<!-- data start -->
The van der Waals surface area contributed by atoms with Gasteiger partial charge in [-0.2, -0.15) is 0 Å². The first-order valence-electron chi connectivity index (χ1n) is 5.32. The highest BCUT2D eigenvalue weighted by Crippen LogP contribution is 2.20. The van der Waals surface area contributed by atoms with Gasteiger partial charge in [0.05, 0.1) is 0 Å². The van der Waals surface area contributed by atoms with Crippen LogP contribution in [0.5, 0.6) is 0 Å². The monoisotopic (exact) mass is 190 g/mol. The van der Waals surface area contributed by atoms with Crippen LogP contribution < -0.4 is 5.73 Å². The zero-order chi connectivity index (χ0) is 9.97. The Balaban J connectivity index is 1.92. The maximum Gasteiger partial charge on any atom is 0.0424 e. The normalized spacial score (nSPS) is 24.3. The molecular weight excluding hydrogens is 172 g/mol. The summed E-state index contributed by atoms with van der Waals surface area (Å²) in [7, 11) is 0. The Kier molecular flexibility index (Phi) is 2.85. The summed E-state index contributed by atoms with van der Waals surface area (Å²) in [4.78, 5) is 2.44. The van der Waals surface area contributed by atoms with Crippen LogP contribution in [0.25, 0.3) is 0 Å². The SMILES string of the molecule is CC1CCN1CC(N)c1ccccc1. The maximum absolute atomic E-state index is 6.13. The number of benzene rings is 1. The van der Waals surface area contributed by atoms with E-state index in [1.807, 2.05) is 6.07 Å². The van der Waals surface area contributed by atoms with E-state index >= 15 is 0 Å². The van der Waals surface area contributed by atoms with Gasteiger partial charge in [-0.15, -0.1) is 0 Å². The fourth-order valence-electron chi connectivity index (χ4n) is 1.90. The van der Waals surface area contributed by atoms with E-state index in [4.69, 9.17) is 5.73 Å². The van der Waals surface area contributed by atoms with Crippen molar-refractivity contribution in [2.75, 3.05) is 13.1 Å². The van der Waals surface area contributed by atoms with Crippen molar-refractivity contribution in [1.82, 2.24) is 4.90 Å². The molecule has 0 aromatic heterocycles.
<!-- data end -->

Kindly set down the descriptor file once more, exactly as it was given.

The van der Waals surface area contributed by atoms with Gasteiger partial charge in [-0.2, -0.15) is 0 Å². The first-order valence-electron chi connectivity index (χ1n) is 5.32. The highest BCUT2D eigenvalue weighted by Crippen LogP contribution is 2.20. The van der Waals surface area contributed by atoms with Gasteiger partial charge in [0.05, 0.1) is 0 Å². The van der Waals surface area contributed by atoms with Crippen LogP contribution in [0.5, 0.6) is 0 Å². The monoisotopic (exact) mass is 190 g/mol. The van der Waals surface area contributed by atoms with Crippen LogP contribution < -0.4 is 5.73 Å². The zero-order chi connectivity index (χ0) is 9.97. The Balaban J connectivity index is 1.92. The maximum Gasteiger partial charge on any atom is 0.0424 e. The normalized spacial score (nSPS) is 24.3. The molecular weight excluding hydrogens is 172 g/mol. The summed E-state index contributed by atoms with van der Waals surface area (Å²) in [7, 11) is 0. The Kier molecular flexibility index (Phi) is 2.85. The summed E-state index contributed by atoms with van der Waals surface area (Å²) in [4.78, 5) is 2.44. The van der Waals surface area contributed by atoms with Crippen LogP contribution in [0.25, 0.3) is 0 Å². The SMILES string of the molecule is CC1CCN1CC(N)c1ccccc1. The maximum absolute atomic E-state index is 6.13. The number of benzene rings is 1. The van der Waals surface area contributed by atoms with E-state index in [1.807, 2.05) is 6.07 Å². The van der Waals surface area contributed by atoms with E-state index >= 15 is 0 Å². The van der Waals surface area contributed by atoms with Gasteiger partial charge in [-0.15, -0.1) is 0 Å². The fourth-order valence-electron chi connectivity index (χ4n) is 1.90. The van der Waals surface area contributed by atoms with E-state index in [4.69, 9.17) is 5.73 Å². The van der Waals surface area contributed by atoms with Crippen molar-refractivity contribution in [2.75, 3.05) is 13.1 Å². The van der Waals surface area contributed by atoms with Crippen molar-refractivity contribution in [1.82, 2.24) is 4.90 Å². The molecule has 0 aromatic heterocycles.